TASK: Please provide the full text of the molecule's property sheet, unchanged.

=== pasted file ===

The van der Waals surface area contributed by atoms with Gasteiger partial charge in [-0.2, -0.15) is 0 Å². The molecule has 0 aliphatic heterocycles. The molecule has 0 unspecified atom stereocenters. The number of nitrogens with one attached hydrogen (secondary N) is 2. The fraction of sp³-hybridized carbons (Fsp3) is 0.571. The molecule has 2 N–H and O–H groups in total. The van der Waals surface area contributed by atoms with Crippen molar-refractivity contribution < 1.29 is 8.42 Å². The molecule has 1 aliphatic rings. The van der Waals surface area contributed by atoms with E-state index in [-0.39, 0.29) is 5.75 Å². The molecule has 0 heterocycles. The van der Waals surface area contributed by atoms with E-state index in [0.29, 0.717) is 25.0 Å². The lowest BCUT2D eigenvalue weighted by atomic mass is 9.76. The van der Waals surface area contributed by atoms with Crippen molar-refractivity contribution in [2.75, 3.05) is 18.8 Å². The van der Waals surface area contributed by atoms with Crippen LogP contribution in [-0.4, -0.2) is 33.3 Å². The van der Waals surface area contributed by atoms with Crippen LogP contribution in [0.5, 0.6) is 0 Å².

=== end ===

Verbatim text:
The van der Waals surface area contributed by atoms with Gasteiger partial charge in [-0.2, -0.15) is 0 Å². The molecule has 0 aliphatic heterocycles. The molecule has 0 unspecified atom stereocenters. The number of nitrogens with one attached hydrogen (secondary N) is 2. The fraction of sp³-hybridized carbons (Fsp3) is 0.571. The molecule has 2 N–H and O–H groups in total. The van der Waals surface area contributed by atoms with Crippen molar-refractivity contribution < 1.29 is 8.42 Å². The molecule has 1 aliphatic rings. The van der Waals surface area contributed by atoms with E-state index in [-0.39, 0.29) is 5.75 Å². The molecule has 0 heterocycles. The van der Waals surface area contributed by atoms with E-state index in [0.29, 0.717) is 25.0 Å². The lowest BCUT2D eigenvalue weighted by atomic mass is 9.76. The van der Waals surface area contributed by atoms with Crippen molar-refractivity contribution in [2.75, 3.05) is 18.8 Å². The van der Waals surface area contributed by atoms with Crippen LogP contribution in [-0.4, -0.2) is 33.3 Å². The van der Waals surface area contributed by atoms with Crippen LogP contribution in [0.5, 0.6) is 0 Å².